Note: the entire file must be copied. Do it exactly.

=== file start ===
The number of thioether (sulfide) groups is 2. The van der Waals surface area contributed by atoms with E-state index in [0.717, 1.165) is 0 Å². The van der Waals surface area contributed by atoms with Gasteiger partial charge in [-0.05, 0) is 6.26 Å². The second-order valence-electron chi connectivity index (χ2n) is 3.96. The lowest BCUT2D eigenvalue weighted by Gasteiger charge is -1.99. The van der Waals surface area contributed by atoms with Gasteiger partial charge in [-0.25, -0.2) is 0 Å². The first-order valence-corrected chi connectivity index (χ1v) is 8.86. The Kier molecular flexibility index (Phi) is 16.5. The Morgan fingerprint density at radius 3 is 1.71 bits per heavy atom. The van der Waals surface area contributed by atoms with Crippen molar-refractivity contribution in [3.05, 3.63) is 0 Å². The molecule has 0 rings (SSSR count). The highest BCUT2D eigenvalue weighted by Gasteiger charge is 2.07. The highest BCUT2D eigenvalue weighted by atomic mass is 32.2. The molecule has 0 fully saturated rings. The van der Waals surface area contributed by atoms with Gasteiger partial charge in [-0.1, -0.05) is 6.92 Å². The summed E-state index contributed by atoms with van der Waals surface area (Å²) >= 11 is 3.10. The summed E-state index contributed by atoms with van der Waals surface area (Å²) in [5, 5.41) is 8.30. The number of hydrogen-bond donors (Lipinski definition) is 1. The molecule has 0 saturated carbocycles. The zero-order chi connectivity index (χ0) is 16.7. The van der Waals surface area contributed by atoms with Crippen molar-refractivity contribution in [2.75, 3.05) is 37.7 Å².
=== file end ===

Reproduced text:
The number of thioether (sulfide) groups is 2. The van der Waals surface area contributed by atoms with E-state index in [0.717, 1.165) is 0 Å². The van der Waals surface area contributed by atoms with Gasteiger partial charge in [-0.05, 0) is 6.26 Å². The second-order valence-electron chi connectivity index (χ2n) is 3.96. The lowest BCUT2D eigenvalue weighted by Gasteiger charge is -1.99. The van der Waals surface area contributed by atoms with Gasteiger partial charge in [-0.25, -0.2) is 0 Å². The first-order valence-corrected chi connectivity index (χ1v) is 8.86. The Kier molecular flexibility index (Phi) is 16.5. The Morgan fingerprint density at radius 3 is 1.71 bits per heavy atom. The van der Waals surface area contributed by atoms with Crippen molar-refractivity contribution in [3.05, 3.63) is 0 Å². The molecule has 0 rings (SSSR count). The highest BCUT2D eigenvalue weighted by Gasteiger charge is 2.07. The highest BCUT2D eigenvalue weighted by atomic mass is 32.2. The molecule has 0 fully saturated rings. The van der Waals surface area contributed by atoms with Gasteiger partial charge in [-0.1, -0.05) is 6.92 Å². The summed E-state index contributed by atoms with van der Waals surface area (Å²) >= 11 is 3.10. The summed E-state index contributed by atoms with van der Waals surface area (Å²) in [5, 5.41) is 8.30. The number of hydrogen-bond donors (Lipinski definition) is 1. The molecule has 0 saturated carbocycles. The zero-order chi connectivity index (χ0) is 16.7. The van der Waals surface area contributed by atoms with Crippen molar-refractivity contribution in [2.75, 3.05) is 37.7 Å².